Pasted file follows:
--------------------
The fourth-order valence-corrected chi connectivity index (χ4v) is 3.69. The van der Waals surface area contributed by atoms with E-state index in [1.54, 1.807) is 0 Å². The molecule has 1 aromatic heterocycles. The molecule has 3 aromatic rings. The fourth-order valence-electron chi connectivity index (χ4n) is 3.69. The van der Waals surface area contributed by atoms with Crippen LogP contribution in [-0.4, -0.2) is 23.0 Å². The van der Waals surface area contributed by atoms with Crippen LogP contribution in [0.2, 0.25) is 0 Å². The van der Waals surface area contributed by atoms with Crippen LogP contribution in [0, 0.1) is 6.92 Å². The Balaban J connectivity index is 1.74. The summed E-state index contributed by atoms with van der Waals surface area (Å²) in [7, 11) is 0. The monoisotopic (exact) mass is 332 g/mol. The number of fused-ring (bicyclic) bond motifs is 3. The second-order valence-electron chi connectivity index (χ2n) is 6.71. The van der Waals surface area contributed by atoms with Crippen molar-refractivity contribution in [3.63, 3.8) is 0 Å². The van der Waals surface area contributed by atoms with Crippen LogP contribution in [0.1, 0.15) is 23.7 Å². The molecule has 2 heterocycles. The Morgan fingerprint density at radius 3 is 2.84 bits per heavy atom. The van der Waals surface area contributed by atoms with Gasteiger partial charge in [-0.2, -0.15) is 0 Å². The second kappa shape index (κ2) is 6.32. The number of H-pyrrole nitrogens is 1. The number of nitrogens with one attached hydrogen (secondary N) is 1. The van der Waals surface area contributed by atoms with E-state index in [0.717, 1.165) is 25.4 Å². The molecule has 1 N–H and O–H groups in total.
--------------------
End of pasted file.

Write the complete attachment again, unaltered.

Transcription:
The fourth-order valence-corrected chi connectivity index (χ4v) is 3.69. The van der Waals surface area contributed by atoms with E-state index in [1.54, 1.807) is 0 Å². The molecule has 1 aromatic heterocycles. The molecule has 3 aromatic rings. The fourth-order valence-electron chi connectivity index (χ4n) is 3.69. The van der Waals surface area contributed by atoms with Crippen LogP contribution in [-0.4, -0.2) is 23.0 Å². The van der Waals surface area contributed by atoms with Crippen LogP contribution in [0.2, 0.25) is 0 Å². The van der Waals surface area contributed by atoms with Crippen LogP contribution in [0, 0.1) is 6.92 Å². The Balaban J connectivity index is 1.74. The summed E-state index contributed by atoms with van der Waals surface area (Å²) in [7, 11) is 0. The monoisotopic (exact) mass is 332 g/mol. The number of fused-ring (bicyclic) bond motifs is 3. The second-order valence-electron chi connectivity index (χ2n) is 6.71. The van der Waals surface area contributed by atoms with Crippen molar-refractivity contribution in [3.63, 3.8) is 0 Å². The van der Waals surface area contributed by atoms with Crippen LogP contribution in [0.1, 0.15) is 23.7 Å². The molecule has 2 heterocycles. The Morgan fingerprint density at radius 3 is 2.84 bits per heavy atom. The van der Waals surface area contributed by atoms with Gasteiger partial charge in [-0.2, -0.15) is 0 Å². The second kappa shape index (κ2) is 6.32. The number of H-pyrrole nitrogens is 1. The number of nitrogens with one attached hydrogen (secondary N) is 1. The van der Waals surface area contributed by atoms with E-state index in [0.717, 1.165) is 25.4 Å². The molecule has 1 N–H and O–H groups in total.